Holiday Braided Bread

In fact, stollen is traditionally rolled out oval, then folded over into a crescent. I seem to recall reading somewhere about some symbolism relating to Christ, with the nuts folded inside, or something, or maybe it was some other, totally different christmas related sweet bread.

At any rate, since I'm agnostic, I'm not especially worried about Christian symbolism, and I doubt my mother (who is Catholic, albeit technically a heretic) did either. What she liked about the recipe was the fact that it directed the candied fruit be chopped very fine—she felt the big chunks called for in other previous stollen recipes she encounted less than appealing. Think fruitcake, with its big wodgy chunks of sugary chewy gummy-bear (ugh!) consistancy fruit, and you'll know what I mean. (In fact, I bet fruitcake could be made 100% more appealing by cutting the fruit in that smaller, too.) Since chopping stuff up fine is my favorite thing to do in the kitchen, to the point that I actually have to discipline myself to chop coarsely, this recipe is a natural for me.

Drizzled (in curliQ patterns, of course) and ready to eat. Slice and serve with more icing, or butter, or just out of hand.

But braiding, on the other hand—how could I resist? However, the shape of the bread is only the most obvious change I made to the recipe, for which reason I bought my very own copy of The Settlement Cookbook—though it has quite fascinating hints on the world of our immigrant foremothers: did you know you could clean the dust bunnies under the bed with damp tea leaves? Or that your garbage can needs to be scrubbed out once a week? Hurray for trash liners, however ecologically incorrect they may be...(This cookbook originally collated the recipes of turn-of-the-20th-ca German and other European immigrants, along with instructions for healthy and hygienic living in the new country and even my updated version still has a lot of these tidbits).

Okay. Onto the recipe. You will need:

Stollen (German Holiday Bread)

  • 1 pkg instant dry yeast (or 1-1/2 T bulk granules)
  • 1/2# (2 sticks) butter
  • 1 C milk
  • 1/2 t salt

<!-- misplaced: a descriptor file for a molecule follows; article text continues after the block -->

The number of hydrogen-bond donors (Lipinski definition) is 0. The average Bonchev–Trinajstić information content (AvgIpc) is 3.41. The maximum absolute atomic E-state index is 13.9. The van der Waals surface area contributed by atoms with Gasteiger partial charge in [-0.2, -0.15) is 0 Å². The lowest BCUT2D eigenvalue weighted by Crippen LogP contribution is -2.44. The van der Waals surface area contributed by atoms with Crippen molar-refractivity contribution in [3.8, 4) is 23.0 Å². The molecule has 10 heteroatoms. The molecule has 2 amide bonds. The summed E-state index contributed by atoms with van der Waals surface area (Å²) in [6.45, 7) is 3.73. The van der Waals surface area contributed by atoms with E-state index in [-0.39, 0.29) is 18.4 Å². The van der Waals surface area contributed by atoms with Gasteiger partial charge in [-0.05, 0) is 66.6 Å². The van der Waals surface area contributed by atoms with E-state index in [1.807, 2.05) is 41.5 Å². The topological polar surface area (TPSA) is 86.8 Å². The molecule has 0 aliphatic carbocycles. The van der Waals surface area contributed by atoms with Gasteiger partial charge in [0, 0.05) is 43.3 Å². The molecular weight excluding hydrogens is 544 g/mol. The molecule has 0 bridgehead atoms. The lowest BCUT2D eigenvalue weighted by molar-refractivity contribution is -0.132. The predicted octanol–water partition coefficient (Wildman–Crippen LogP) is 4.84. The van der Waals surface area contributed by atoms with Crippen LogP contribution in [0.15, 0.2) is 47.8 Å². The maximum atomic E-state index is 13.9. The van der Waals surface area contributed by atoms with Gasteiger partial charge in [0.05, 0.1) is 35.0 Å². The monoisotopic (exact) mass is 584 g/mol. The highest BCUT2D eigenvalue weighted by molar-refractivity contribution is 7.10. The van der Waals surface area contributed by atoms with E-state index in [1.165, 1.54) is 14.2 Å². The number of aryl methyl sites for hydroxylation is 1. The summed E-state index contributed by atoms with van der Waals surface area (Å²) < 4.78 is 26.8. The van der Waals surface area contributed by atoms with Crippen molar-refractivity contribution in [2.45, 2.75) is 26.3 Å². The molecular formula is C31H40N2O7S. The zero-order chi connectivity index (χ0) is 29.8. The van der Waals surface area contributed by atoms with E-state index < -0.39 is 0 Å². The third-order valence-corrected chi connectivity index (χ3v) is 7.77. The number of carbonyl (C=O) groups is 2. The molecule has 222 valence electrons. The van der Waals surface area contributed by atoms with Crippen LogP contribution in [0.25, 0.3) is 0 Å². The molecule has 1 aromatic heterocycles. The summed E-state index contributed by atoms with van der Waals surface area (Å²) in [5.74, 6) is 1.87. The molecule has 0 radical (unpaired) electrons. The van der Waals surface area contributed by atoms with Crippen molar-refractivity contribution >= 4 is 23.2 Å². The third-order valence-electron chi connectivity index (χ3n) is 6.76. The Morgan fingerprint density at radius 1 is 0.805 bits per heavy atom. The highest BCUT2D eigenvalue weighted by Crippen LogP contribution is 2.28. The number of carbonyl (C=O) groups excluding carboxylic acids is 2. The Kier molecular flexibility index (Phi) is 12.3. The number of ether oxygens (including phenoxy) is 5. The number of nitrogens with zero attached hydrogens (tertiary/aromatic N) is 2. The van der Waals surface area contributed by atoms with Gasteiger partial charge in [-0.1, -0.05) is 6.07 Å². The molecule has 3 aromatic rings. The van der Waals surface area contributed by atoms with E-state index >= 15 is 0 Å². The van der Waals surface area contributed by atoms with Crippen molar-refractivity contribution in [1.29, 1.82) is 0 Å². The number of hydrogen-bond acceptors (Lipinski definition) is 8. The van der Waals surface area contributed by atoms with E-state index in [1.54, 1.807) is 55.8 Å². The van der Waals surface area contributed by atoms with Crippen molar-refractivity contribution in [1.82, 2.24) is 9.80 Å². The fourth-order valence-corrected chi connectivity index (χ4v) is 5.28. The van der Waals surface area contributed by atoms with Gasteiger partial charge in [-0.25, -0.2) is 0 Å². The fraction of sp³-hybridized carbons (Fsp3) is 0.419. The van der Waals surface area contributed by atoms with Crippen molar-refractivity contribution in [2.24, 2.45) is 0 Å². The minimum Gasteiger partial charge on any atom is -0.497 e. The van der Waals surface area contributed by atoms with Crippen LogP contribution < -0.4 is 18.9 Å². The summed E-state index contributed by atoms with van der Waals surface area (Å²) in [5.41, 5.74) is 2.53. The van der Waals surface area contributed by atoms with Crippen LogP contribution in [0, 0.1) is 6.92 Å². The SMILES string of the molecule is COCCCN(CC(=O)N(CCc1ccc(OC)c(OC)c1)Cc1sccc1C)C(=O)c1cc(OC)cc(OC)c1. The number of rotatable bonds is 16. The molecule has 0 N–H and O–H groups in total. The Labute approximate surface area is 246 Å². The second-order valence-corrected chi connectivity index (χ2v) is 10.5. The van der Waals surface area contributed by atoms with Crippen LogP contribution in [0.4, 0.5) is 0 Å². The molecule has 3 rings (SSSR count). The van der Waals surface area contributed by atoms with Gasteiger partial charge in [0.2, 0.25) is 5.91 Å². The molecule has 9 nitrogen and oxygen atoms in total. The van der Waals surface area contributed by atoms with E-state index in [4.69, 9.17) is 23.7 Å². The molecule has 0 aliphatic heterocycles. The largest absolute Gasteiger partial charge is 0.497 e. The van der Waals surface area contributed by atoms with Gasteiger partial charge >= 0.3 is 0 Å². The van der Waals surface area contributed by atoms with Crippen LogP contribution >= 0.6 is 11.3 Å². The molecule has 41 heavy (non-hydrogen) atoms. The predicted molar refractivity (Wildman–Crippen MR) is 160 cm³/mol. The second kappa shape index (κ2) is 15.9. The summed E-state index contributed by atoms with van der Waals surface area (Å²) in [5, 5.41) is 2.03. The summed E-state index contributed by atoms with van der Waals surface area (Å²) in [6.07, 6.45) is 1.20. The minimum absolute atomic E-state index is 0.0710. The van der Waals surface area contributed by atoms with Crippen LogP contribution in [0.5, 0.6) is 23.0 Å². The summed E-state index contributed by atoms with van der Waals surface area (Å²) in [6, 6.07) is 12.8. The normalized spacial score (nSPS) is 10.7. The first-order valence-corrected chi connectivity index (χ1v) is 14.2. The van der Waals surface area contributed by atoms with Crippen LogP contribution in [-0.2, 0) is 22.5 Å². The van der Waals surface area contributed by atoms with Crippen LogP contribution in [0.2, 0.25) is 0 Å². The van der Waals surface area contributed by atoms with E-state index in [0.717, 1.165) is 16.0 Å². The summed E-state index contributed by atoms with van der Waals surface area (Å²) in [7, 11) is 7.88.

• 1/2 C white granulated sugar
  • 2 eggs
  • 4-1/4 C unbleached all-purpose flour (plus additional, up 2 C) for kneading
  • 1/2 C candied orange peel (recipe follows)
  • 1/2 C candied citron, finely chopped
  • 7/8 C finely chopped almonds
  • 1 C finely chopped dates or raisins, dark preferred
  • 1/4 C rum

Confectioner's Sugar Icing (recipe follows)

  • rum or almond extract
  • milk
  • confectioner's sugar

Measure 1/2–1 C confectioner's sugar into small bowl, and add 1 t (or more to taste) of rum or almond extract. Stir in. Add milk in 1/4 t increments till the consistancy of honey. (Yes, it's as easy as it sounds, unless you put too much milk, and end up using the whole bag of sugar to get it thick enough. Add fluids in drop-like increments:)

Optional (aka the stuff I often forget to put in)

  • zest of one lemon
  • 1/2 - 1 t nutmeg
  • melted butter for brushing

Candied Orange peel

  • peel from 4–5 clementines or 1–2 oranges, enough for 1 C
  • 1 C granulated white sugar
  • 1/4 C water

This bread can take a long time to rise, because the fruit retards it, so I like to use the sponge method. If you have a microwave, melt the butter in a lidded ceramic dish; then add the milk, which should make the resulting liquid that nice 110 degree (lukewarm) temperature yeast likes. Add liquid, yeast, 1 C flour, sugar and salt to large mixing bowl, and cover. If your yeast is old, proof it with a little water, sugar and flour first: you should get little bubbles within 5 minutes.